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 December 10, 2010

Community

Parents learn strategies to resolve power struggles with children

Story & photos by Rob Schuette, Public Affairs Staff

Parents in the Fort McCoy community learned about methods to overcome parent/children power struggles over the upcoming holidays and beyond at a Nov. 30 Child, Youth and School (CYS) Services workshop.

Julee Katona of the Family Resources organization of Tomah talks about parent/adult and child conflicts/struggles during a workshop at Fort McCoy. Photo by Rob Schuette
Julee Katona of the Family Resources organization of Tomah talks about parent/adult and child conflicts/struggles during a workshop at Fort McCoy.

Julee Katona of Family Resources of Tomah, Wis., presented the workshop, “Strategies to Avoid Power Struggles.”

Family Resources is a non-profit agency providing information about parent/adult and child interaction.

Becky Walley of the Fort McCoy CYS Services said the workshop was offered as part of the CYS Services quarterly workshop series. The event also helped promote strong Families and support the goals of the Army Community Covenant, Walley said.

Katona said people come to these workshops because of parent/adult and children conflicts and a desire to successfully mitigate them. With the holidays coming up, potential conflicts may exist with presents, etc. However, conflicts can occur throughout the year and require attention when they happen, she said.

One of the big things parents can do to help reduce conflicts with their children is to develop routines and rhythms as they find them in their own lives, Katona said.

“Children need routine and rhythm in their lives also,” Katona said. “Parents often develop these routines around meal times, bed times or another daily event.”

A good way to help children visualize a routine is to post photos or drawings on a refrigerator depicting the steps of the routine so children become familiar with them and have a reference point, she said.

Parents also need to view themselves as role models for their children. Often, children will observe how adults act in a particular situation, such as answering the phone, for example, and imitate that behavior.

“If you are a yeller and shout at the children, they will do the same,” Katona said. “Good behavior is caught, not taught.”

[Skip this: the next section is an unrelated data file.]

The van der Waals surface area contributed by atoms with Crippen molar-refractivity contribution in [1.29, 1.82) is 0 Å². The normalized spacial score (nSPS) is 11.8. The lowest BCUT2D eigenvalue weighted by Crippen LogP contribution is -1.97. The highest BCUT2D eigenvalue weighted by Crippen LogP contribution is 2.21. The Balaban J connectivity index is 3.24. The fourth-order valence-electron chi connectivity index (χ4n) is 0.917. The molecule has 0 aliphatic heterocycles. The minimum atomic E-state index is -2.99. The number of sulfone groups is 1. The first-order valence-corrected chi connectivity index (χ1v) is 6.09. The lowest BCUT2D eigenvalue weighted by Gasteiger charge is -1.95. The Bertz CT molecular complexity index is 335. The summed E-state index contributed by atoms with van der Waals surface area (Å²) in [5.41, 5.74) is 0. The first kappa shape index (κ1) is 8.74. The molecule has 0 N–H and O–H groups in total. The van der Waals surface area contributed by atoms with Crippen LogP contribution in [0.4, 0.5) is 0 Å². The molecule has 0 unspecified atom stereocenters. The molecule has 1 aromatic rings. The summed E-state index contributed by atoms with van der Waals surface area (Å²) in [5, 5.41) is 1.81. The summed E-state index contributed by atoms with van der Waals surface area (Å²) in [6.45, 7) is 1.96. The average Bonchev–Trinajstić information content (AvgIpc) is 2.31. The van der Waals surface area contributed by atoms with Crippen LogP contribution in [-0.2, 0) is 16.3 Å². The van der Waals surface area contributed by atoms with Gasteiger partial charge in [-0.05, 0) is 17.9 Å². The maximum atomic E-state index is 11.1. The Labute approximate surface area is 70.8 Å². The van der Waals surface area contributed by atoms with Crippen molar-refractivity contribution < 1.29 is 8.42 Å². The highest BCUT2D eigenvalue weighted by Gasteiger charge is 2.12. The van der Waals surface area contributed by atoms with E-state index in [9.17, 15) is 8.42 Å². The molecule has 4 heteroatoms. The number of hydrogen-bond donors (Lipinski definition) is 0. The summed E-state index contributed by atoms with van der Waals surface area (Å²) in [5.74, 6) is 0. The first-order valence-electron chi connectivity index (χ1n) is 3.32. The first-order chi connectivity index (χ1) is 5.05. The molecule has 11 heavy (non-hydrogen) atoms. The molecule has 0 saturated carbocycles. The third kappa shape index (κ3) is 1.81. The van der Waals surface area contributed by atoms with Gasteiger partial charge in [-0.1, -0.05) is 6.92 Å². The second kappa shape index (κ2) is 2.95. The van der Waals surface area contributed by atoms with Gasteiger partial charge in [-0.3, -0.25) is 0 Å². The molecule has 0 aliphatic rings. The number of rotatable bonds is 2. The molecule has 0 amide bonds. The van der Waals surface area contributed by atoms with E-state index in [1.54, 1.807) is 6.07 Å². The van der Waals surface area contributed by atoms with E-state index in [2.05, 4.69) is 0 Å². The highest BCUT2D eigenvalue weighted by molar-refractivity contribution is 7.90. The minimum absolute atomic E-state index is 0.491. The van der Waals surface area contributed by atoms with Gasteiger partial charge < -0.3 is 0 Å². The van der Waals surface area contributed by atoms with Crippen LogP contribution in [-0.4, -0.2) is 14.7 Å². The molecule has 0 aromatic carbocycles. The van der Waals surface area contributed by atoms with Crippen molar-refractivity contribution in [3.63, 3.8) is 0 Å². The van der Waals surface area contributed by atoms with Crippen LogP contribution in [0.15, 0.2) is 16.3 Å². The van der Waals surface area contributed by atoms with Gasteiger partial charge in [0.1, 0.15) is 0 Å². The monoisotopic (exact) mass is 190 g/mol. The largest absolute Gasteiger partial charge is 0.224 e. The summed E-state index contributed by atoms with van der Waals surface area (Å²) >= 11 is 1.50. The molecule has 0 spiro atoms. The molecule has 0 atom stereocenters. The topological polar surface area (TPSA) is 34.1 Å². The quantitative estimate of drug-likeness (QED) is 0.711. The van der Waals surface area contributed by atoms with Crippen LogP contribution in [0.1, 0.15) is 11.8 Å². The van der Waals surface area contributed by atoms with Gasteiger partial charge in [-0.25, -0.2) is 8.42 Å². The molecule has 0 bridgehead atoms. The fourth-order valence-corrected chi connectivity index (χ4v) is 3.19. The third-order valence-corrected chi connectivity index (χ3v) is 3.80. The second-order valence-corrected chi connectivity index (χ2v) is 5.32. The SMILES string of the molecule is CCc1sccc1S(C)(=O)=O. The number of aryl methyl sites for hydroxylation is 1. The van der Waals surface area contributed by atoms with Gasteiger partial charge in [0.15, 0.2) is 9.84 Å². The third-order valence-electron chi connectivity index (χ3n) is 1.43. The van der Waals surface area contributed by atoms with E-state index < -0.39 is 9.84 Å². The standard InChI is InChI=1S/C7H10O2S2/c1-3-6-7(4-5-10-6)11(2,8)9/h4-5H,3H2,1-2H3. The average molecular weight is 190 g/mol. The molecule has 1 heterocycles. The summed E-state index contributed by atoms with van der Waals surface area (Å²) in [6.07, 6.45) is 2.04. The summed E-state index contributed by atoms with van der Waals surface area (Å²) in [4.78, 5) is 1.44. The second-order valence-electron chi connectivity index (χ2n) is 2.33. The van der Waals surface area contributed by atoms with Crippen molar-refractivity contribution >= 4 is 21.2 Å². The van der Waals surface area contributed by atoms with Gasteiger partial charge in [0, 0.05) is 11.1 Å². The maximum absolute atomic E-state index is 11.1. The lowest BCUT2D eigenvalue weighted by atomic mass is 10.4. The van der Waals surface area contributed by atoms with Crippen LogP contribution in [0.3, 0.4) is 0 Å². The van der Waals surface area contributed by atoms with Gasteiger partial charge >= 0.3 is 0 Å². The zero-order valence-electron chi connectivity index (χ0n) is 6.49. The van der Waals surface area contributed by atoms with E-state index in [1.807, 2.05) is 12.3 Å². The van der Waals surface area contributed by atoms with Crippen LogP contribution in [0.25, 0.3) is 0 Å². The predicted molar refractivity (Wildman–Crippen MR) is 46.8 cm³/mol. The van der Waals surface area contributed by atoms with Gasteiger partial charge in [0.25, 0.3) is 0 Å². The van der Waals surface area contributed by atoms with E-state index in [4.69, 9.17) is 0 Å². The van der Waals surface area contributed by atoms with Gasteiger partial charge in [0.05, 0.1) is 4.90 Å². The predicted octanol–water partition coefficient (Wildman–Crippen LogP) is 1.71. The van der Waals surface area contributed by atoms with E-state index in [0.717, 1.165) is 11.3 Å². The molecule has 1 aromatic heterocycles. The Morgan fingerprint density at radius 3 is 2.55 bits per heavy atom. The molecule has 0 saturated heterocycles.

A better strategy is to always emphasize the positive with children. Katona said adults can do this by empowering their children by valuing their positive contributions.

Children also want their parents’ attention, she said. Parents can give attention to children by scheduling one-on-one time with each child and doing things the child enjoys doing. This can be a helpful strategy to help reduce sibling rivalry that arises from competing for parents’ attention as each child knows he or she will have specific time for themselves with their parents, she said.

Katona said parents often can make their points better by being on eye level when talking with a child and sending them to a neutral area instead of a corner, which can be demeaning, when they have done something wrong.

“Using humor and making it magical also can help change the environment and a child’s frame of mind by making an event fun,” she said. “It breaks the tension.”

For more information about the quarterly workshops, call Walley at 608-388-6814/8956.

Parents with parenting questions can get more information by calling Family Resources at 608-374-4190 (Tomah), 608-269-3151, Ext. 6116 (Sparta) or 1-800-873-1768 (La Crosse) or by visiting the website http://www.laxfamilyresources.org.

Parent educators will offer free advice about potty learning, discipline, communication, development, transitions and more and are available Monday-Thursday 8:30 a.m.-4 p.m. and Fridays 8:30 a.m.-3 p.m. Questions also can be e-mailed to fswift@centurytel.net.

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